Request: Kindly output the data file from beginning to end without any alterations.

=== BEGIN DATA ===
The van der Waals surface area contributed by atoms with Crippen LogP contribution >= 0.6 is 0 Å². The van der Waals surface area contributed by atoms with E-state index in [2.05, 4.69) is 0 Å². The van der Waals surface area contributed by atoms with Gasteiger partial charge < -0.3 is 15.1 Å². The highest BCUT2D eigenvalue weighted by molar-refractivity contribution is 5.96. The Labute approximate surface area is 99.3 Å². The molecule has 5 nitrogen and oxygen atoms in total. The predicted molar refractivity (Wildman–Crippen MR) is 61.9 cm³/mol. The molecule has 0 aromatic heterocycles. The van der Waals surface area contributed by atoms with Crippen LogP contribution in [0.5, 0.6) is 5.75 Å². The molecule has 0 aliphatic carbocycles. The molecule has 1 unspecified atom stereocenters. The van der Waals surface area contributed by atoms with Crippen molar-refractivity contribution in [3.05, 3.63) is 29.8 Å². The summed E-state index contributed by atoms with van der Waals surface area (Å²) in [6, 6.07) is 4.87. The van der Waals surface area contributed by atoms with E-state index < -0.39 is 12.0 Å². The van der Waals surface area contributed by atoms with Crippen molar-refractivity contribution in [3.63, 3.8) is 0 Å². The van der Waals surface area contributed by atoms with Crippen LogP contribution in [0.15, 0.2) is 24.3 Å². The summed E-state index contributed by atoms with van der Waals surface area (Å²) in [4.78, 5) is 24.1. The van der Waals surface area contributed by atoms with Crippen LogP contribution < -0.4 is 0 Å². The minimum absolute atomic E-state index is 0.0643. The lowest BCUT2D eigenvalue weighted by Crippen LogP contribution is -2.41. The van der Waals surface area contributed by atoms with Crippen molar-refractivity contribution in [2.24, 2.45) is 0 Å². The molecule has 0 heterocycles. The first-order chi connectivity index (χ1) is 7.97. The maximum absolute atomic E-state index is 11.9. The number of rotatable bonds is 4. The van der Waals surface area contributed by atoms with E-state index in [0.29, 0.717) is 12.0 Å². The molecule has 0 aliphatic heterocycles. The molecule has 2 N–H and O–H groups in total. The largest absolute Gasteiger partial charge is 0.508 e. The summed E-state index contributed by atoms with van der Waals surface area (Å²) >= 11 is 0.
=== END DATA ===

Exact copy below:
The van der Waals surface area contributed by atoms with Crippen LogP contribution >= 0.6 is 0 Å². The van der Waals surface area contributed by atoms with E-state index in [2.05, 4.69) is 0 Å². The van der Waals surface area contributed by atoms with Gasteiger partial charge < -0.3 is 15.1 Å². The highest BCUT2D eigenvalue weighted by molar-refractivity contribution is 5.96. The Labute approximate surface area is 99.3 Å². The molecule has 5 nitrogen and oxygen atoms in total. The predicted molar refractivity (Wildman–Crippen MR) is 61.9 cm³/mol. The molecule has 0 aromatic heterocycles. The van der Waals surface area contributed by atoms with Crippen LogP contribution in [0.5, 0.6) is 5.75 Å². The molecule has 0 aliphatic carbocycles. The molecule has 1 unspecified atom stereocenters. The van der Waals surface area contributed by atoms with Crippen molar-refractivity contribution in [3.05, 3.63) is 29.8 Å². The summed E-state index contributed by atoms with van der Waals surface area (Å²) in [6, 6.07) is 4.87. The van der Waals surface area contributed by atoms with E-state index < -0.39 is 12.0 Å². The van der Waals surface area contributed by atoms with Crippen molar-refractivity contribution in [3.63, 3.8) is 0 Å². The van der Waals surface area contributed by atoms with Crippen LogP contribution in [0.15, 0.2) is 24.3 Å². The summed E-state index contributed by atoms with van der Waals surface area (Å²) in [4.78, 5) is 24.1. The van der Waals surface area contributed by atoms with Crippen LogP contribution < -0.4 is 0 Å². The minimum absolute atomic E-state index is 0.0643. The lowest BCUT2D eigenvalue weighted by Crippen LogP contribution is -2.41. The van der Waals surface area contributed by atoms with Crippen molar-refractivity contribution in [2.24, 2.45) is 0 Å². The molecule has 0 heterocycles. The first-order chi connectivity index (χ1) is 7.97. The maximum absolute atomic E-state index is 11.9. The number of rotatable bonds is 4. The van der Waals surface area contributed by atoms with E-state index in [0.29, 0.717) is 12.0 Å². The molecule has 0 aliphatic heterocycles. The molecule has 2 N–H and O–H groups in total. The largest absolute Gasteiger partial charge is 0.508 e. The summed E-state index contributed by atoms with van der Waals surface area (Å²) >= 11 is 0.